My heart was palpitating.
“BA-THUMP, BA-THUMP, BA-THUMP!”
Thudding like a stampede across rocky terrain. Every beat made me shiver.
The foundations of my soul trembled, it’s Earth cracked and its soil went loose in the air.
At first, it began like any seismic disturbance, initially, it was a faint pitter-patter, as soft as fresh raindrops on windscreens. Then gradually it grew greater and greater until eventually, it thumped my entire being.
My breath was hitched, my right leg was shuddering, and my hand shook as I grasped at my chest. I could feel my veins bulging as my blood rushed.
A consuming black hole had spread from my epicentre, sucking in my rationality and breaking my calm. Uncontrollable adrenaline squeezed me with its snake-like grip.
My core, my entire being was being devoured as I sat there in my seat. In the middle of my afternoon lecture, amongst the multitudes of students around me.
It is funny how unassuming I must have appeared while I was in the throes of panic.
While I was breaking down, my glass shattering, no one noticed, no one heard me crack. The boy next to me didn’t even look away from his static screen.
I was invisible to him, to them.
My pounding heart seemed limited to my own ears, my loud rasping breath perhaps a figment of my own imagination.
Perhaps it really was imaginative, induced by the insidious anxiety slinking around in my skull.
Forced on me by my terror of being noticed.
My terror of being called out, of being put on display, of being brought away from my state of comfort.
You see, this all started with a thought.
A few moments earlier I had entered the lecture hall. I sat at the front and I had this determination to do well, to make an impression.
I was tired of being one of the extras, one with the background. I didn’t want to be the girl that came to class, said nothing and left saying nothing. I wanted to leave my mark, I wanted to be actively involved.
When my opportunity came, a question was posed, a debate started in the hall.
Excited voices or serious tones brought their arguments to the table.
I listened earnestly, made some notes and then an opinion appeared, a counter-argument to a point just made by another student, popped into my head.
I wanted to voice my thoughts, I slowly raised my hand. Excitement and enthusiasm ran through me.
But, when the TA glanced in my direction my lips became iron weights. My arm suddenly cramped and lowered as that shimmering confidence eroded to dust instantaneously.
He had only glanced in my direction yet my body reacted so strongly. Perhaps it was because his gaze had changed me. I had transformed from a background character into an individual with a simple glance.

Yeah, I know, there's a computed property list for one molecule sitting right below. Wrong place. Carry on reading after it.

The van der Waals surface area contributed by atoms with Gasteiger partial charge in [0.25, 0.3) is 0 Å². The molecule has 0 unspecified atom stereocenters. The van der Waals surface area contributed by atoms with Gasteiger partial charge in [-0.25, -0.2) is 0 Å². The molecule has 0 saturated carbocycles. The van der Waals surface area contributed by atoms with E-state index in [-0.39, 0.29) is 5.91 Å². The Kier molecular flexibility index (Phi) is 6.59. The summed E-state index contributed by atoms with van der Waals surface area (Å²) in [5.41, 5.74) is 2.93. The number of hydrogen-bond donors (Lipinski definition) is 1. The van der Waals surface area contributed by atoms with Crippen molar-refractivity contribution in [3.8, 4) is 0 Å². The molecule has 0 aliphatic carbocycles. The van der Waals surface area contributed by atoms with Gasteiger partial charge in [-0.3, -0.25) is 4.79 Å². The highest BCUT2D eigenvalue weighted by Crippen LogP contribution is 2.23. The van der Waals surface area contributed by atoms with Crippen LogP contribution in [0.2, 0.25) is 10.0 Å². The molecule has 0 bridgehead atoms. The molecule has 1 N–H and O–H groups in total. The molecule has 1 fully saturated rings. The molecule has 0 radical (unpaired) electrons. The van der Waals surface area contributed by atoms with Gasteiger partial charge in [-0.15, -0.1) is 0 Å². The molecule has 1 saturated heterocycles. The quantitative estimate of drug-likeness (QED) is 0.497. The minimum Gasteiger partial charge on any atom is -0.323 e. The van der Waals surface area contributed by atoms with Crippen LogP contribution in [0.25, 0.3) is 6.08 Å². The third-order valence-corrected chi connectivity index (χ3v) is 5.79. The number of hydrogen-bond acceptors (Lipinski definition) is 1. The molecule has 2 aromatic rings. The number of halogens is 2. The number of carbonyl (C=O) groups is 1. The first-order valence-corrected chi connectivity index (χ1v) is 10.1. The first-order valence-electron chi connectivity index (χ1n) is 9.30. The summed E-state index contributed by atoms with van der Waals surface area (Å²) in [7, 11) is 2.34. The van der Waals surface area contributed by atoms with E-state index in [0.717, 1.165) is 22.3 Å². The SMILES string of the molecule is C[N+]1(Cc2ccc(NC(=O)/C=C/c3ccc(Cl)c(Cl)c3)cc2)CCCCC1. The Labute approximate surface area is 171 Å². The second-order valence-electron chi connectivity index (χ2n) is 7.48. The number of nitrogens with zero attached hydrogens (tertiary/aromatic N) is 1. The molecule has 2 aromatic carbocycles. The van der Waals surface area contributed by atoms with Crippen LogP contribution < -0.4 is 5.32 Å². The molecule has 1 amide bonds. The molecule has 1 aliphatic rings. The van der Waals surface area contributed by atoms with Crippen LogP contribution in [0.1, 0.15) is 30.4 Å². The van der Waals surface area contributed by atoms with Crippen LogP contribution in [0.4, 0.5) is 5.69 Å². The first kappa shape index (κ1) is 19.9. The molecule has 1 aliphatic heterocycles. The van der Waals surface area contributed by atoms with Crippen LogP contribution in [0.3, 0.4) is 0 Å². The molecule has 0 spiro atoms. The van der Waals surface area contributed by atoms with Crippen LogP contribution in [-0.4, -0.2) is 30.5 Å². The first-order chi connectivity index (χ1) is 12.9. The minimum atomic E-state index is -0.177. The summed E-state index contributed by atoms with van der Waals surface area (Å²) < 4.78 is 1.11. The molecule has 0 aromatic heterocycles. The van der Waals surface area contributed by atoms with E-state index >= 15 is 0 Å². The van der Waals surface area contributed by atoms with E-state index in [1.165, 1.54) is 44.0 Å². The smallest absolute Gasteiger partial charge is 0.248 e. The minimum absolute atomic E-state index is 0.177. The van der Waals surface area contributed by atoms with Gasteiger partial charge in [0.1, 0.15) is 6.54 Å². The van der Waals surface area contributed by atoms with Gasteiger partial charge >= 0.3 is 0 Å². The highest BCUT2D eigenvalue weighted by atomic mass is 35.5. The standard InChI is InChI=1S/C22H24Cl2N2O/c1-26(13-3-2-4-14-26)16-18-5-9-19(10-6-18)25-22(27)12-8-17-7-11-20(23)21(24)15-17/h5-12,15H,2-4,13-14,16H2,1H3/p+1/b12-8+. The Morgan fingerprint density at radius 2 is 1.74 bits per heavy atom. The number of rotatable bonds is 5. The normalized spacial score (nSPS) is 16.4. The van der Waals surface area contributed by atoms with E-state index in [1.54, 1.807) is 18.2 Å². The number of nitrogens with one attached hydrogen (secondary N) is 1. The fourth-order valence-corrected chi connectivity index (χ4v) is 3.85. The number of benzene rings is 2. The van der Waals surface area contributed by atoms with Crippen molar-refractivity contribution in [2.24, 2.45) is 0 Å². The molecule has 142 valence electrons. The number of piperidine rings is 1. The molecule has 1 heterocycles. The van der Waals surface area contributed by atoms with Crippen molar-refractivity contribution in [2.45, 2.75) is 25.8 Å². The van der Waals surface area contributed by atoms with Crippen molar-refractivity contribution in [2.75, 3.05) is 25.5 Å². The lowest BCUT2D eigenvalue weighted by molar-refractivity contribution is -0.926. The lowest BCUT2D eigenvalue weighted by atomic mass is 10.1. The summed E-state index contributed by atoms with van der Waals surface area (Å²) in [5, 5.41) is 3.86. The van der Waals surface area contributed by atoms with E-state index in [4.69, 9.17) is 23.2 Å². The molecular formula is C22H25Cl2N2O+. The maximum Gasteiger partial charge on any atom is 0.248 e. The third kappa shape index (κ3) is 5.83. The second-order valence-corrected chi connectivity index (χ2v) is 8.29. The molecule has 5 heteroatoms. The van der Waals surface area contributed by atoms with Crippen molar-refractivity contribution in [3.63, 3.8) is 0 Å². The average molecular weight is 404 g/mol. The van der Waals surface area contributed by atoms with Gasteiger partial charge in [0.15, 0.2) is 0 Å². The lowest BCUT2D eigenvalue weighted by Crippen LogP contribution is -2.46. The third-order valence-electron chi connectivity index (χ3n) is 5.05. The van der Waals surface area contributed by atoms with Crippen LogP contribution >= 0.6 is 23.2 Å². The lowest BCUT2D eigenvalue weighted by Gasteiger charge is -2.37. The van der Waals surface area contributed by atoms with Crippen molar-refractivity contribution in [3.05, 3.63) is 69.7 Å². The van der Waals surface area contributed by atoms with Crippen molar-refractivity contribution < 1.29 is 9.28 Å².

When I lost that invisibility when I nearly had my chance, I couldn’t do anything.
Like a boulder in a stream, I stood still while Time flowed around me.
The TA picked another student who had been waving their hand and the heated debate continued, yet I was paused. Cut out from the scene, an isolated event with no consequence to them or the rest of the world.
I wanted to say something, anything, I was willing myself with all my strength, yet this pressure defeated me.
This pressure from unknown roots. Perhaps I was scared, scared of being wrong, scared of being seen, scared of standing out. Fear of failure.
A deep-seated fear that I had never acknowledged, never even recognised in myself, had been boiling up under the surface. Building this silent force against me, biding its time until that moment when it could choke me whole.
My face was beginning to grow hot, my shaking fingers grasped at my throat and my foot tapped on the wooden floor so hard that I was certain the entire row was moving to the rhythm and waves of my panic.
I felt like crying but my throat wouldn’t make a sound. I just sat there and waited for it all, for that sensation, to end like I was a passenger in my own car. The breaks were no longer working and the steering wheel had become stiff. I could only sit back and pray I didn’t crash.
I couldn’t resist it, I couldn’t stop it.
Trying to fight it only made my helplessness more abrupt and my symptoms more amplified.
The only option was to give in.
Therefore, I closed my eyes and went with the ride.
My fierce tremors eventually became subtle twitches. The patting of my leg transformed to slow spasms. My pounding heart switched back to its regular tempo like a Steam Train nearing its next station.
The warmth of my cheeks subsided and eventually, even my breathing became shallow.
But I wasn’t yet free from this quacking panic. This torture. After that day I was never free from it.
Even as my senses physically calmed and rationality seeped back in. I still felt it, lurking inside me.
Coiled around me. It had broken its way into my veins, spread it’s poison into my lungs and wrapped its thorns against my heart.
Warning me, reminding me that it hadn’t disappeared, that it held me hostage, and in any moment my tectonic plates could shift and once again I would be shattered.
There was this strange sense of suspense as I waited quietly for the Lecture to end. My twitching fingers made my handwritten notes illegible.
I was in a daze when I heard the rustle of standing students and the sharp bangs of closing laptops. While so consumed by the pain by my internal torture, the ending of the lecture had passed me by.
As I gathered my belongings and walked out from the hall and into the humid rain, I could taste bitter defeat on my tongue and acidic tears from my eyes.
Reality was bleak.